|The sun rising over the Tyrrhenian Sea reminds us of what|
lies ahead for us on distant shores.
“What will Heaven be like?” That’s an interesting question to ponder, at least for those of us who believe our time on earth is just a tiny fraction of our eternal existence. The Bible speaks a lot about Heaven. Author Randy Alcorn wrote an expansive book on it, appropriately entitled Heaven. (I hope the creative mind that came up with the title received a huge bonus!) Other books and countless articles also have addressed the topic. But we still don’t know exactly what it will be like.
Jesus told His followers, “In my Father’s house there are rooms. If it were not so, would I have told you that I am going there to prepare a place for you? And if I go and prepare a place for you, I will come back and take you to be with me that you also may be where I am” (John 14:2-3). Other translations, instead of “rooms,” use terms like “many mansions” or “dwelling places.” While offering assurances of life after this one, Jesus didn’t volunteer other details.
|Billowy clouds hover over this ancient,|
ornate church in Assisi, Italy.
In 1 Corinthians 2:9 we read, “Eye has not seen, nor ear heard, nor have entered into the heart of man the things which God has prepared for those who love Him.” The apostle Paul was quoting from the Old Testament book of Isaiah. Some commentators have observed this applies to spiritual understanding we can’t gain from our senses. But it also could be alluding to what awaits us on “the other side of eternity.”
We wonder, therefore, what will we see there? And hear? And do? Good questions all, without definitive answers. So we speculate. But there’s another curious question worth considering: What won’t we see, or hear, or do in Heaven?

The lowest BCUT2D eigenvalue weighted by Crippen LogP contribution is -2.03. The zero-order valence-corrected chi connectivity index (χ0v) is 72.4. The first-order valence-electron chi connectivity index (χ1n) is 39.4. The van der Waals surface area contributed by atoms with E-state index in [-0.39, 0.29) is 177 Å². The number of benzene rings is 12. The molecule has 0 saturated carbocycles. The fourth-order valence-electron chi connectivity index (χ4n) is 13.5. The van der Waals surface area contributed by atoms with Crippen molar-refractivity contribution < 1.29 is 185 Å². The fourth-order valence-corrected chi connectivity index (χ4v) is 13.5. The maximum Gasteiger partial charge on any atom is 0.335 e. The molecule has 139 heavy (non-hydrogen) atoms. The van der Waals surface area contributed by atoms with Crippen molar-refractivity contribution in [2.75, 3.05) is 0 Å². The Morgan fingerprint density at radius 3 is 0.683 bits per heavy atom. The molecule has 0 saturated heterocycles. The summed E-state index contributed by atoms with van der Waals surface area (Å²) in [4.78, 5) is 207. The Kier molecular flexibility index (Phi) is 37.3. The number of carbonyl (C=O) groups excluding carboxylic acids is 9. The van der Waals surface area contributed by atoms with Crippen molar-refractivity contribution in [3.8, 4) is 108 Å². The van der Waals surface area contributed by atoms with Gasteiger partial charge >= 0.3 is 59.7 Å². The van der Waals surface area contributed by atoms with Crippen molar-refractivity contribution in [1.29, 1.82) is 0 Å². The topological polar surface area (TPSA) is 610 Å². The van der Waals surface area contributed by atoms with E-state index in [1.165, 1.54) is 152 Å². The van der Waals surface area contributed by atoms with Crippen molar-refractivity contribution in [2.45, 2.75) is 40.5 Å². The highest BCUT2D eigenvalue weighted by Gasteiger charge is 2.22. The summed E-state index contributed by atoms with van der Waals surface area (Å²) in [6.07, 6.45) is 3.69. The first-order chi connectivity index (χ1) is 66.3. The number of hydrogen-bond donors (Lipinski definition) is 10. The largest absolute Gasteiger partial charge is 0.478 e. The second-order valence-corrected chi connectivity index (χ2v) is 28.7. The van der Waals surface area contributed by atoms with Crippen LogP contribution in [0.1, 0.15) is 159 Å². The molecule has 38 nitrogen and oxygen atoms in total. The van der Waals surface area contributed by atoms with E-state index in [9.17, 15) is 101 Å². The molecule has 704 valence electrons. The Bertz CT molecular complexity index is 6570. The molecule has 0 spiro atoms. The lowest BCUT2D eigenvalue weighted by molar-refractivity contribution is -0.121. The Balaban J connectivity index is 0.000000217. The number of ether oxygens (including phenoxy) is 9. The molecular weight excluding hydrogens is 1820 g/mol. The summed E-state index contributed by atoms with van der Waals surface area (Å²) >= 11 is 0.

The answer to this could be many things. I doubt there’ll be a need for air conditioning. We probably won’t have Popsicles. Will we need bathtubs, or shaving cream? Don’t expect to have clocks or watches, even of the digital variety. I don’t think time will be an issue when we have all of eternity. Maybe we won’t even have Sunday school. But in giving this some thought, here’s a short list of serious, everyday things that, according to the Scriptures, we definitely won’t encounter:
Hospitals, doctors and nurses. Funeral homes, undertakers and cemeteries. Pain medications and opioids. Crutches, canes, wheelchairs and Band-aids. Ambulances, paramedics and EMTs. Police cars, law enforcement officers and jails. Homeless shelters and soup kitchens. Politicians and legislators. Courtrooms and lawyers. Murder mysteries. TV crime dramas. Horror movies.
How do we know this? Because each of these is related disease, death, injury, discord, law breaking, hatred, ungodly thinking – and sin. According to the Scriptures, none of these will have a place in the eternal home God is preparing for us. In the last book of the Bible we read, “He will wipe every tear from their eyes. There will be no more death or mourning or crying or pain, for the old order of things has passed away” (Revelation 21:4). Things that bring pain and sorrow will be eliminated as “the old order.”
Isn’t it good to know death, sorrow and evil will not exist in Heaven? We won’t be turning on the evening news to get the day’s “body count.” There will be no need to fear a dreaded phone call bearing bad news about a loved one. We’ll not be awakened in the middle of the night by sirens announcing a fire, traffic accident, response to a misdeed, or someone’s health emergency. As Isaiah 25:8 declares, “He will swallow up death forever. The Lord GOD will wipe away the tears from every face and remove the disgrace of His people from the whole earth. For the LORD has spoken.”
And we won’t see elderly folks huddling around a table to compare their latest maladies, or bemoan the toll taken by the passage of years. We’ll be made new, and never again fret about getting old. “When the perishable has been clothed with the imperishable and the mortal with immortality, then the saying that is written will come to pass: ‘Death has been swallowed up in victory.' Where, O death, is your victory? Where, O death, is your sting? The sting of death is sin, and the power of sin is the law of sin is the law” (1 Corinthians 15:54-56).